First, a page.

Nadal is clearly favourite against Cillic and Edmund but I wouldn't say Nadal has been at his best. Federer in the other half of the draw is the overall tournament favourite - Age obviously no barrier to superior performance .... as I often advise Mrs JackW .... :smiley:

  • williamglennwilliamglenn Posts: 18,479

    The most interesting point to note about Boris Johnson's private thoughts on the NHS emerging now is that he evidently thinks he needs to be centre stage now. Either he thinks that the end is fairly nigh and he wants to be in the selectorate's minds as a relevant choice or he fears he is slipping out of relevance and he is scrabbling for the limelight like a fading soap star leaking a sex tape.

    I think it's option b but the deputation of Conservative MPs yesterday have been remarkably tight-lipped.

    Soames retweeting this yesterday:
  • david_herdsondavid_herdson Posts: 13,789

    I guess these things are sort-of connected in that even if the Dems sweep the mid-terms they don't take office until 2019, then if they were going to impeach that takes some time as well, and the fact that this has happened at all implies that he's managed to make it through the first couple of years without blowing the world up.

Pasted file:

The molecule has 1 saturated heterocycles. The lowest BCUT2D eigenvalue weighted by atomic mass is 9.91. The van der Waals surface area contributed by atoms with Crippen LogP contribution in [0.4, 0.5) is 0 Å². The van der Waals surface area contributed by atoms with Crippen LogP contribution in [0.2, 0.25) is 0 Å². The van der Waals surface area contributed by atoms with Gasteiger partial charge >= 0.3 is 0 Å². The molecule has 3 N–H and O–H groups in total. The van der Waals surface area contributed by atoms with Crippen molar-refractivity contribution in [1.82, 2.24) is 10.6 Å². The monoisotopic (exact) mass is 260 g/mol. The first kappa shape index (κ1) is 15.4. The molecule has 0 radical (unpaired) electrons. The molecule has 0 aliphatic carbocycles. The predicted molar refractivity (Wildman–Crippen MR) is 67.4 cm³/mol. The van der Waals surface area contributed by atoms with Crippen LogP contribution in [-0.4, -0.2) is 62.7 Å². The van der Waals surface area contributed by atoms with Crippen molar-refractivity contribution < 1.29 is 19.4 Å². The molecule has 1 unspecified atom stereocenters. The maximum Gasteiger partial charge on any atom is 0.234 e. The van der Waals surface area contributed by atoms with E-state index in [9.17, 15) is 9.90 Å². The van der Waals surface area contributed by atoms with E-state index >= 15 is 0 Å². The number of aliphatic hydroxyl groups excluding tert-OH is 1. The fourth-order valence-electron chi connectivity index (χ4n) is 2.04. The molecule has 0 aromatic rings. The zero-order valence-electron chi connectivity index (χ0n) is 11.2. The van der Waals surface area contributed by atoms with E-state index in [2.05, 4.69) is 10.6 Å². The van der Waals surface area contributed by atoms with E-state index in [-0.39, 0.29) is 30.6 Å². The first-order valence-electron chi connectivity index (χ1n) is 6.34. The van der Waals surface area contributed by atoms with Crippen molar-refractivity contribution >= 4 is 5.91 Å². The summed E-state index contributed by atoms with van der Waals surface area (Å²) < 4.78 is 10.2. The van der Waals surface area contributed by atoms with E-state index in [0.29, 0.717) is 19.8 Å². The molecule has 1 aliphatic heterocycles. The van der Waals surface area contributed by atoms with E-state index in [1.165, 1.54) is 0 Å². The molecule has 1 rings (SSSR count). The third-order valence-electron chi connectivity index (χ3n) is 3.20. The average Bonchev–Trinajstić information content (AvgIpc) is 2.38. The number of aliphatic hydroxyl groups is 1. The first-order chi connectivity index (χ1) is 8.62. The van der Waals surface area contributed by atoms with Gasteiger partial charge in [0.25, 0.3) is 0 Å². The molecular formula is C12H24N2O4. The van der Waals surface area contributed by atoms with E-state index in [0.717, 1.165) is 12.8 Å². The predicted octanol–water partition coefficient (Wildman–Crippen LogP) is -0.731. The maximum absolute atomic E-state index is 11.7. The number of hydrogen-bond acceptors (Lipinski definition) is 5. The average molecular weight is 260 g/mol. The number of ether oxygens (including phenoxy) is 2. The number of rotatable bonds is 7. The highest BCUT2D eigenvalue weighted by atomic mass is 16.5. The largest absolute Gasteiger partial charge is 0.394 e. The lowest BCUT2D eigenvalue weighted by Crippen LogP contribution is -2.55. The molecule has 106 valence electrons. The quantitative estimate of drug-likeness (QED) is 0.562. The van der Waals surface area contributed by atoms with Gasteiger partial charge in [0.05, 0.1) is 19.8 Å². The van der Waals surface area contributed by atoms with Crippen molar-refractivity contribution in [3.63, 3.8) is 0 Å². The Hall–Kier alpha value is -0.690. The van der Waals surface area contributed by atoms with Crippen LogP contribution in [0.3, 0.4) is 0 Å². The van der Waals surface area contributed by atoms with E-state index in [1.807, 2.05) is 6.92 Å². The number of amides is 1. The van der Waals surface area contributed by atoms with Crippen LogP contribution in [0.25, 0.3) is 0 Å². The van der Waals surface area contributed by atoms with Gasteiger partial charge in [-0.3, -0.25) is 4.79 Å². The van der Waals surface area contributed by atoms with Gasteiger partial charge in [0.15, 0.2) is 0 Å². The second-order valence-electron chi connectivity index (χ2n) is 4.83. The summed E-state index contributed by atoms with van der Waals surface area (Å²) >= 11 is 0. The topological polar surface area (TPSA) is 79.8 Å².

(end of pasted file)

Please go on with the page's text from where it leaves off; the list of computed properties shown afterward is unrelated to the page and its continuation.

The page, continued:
If it looks like Trump is going to be out on his ear at the next presidential election in any case, it's not clear that it would be worth the Dems' while to get rid of him: They put a better GOP candidate in, and simultaneously rile up his base. Likewise any GOP senators who might otherwise be tempted to vote against Trump; Voting to impeach creates a permanent betrayal narrative in the Trumpist wing of their party that will never go away, and they spend the rest of their lives in legitimate fear of assassination. They might do that if they feel like there's a genuine risk to the republic, but they'd more likely calculate that he won't do much worse in the last year than he did in the first few.

    If they were saving America from a full extra term of him then you could see the point, but ironically it feels like he's safer if there's not much danger of that happening.

    Many non-Trump Republicans probably like having Trump in the White House, in the same way they are said to have liked Reagan and GWBush as genial front men with few ideas of their own. With Trump, they are free to write their own legislation, for which the battle is within the House and the party, not with the White House. This seems to have happened with Trump's two big bills so far on gutting Obamacare and cutting tax: both existing GOP programmes; neither with any obvious Trump stamp.

    Why would House Republicans want to throw this away? And for what? Pence might have his own ideas. It is said the GOP in the mid-1980s preferred to keep a deteriorating Reagan than Bush Sr.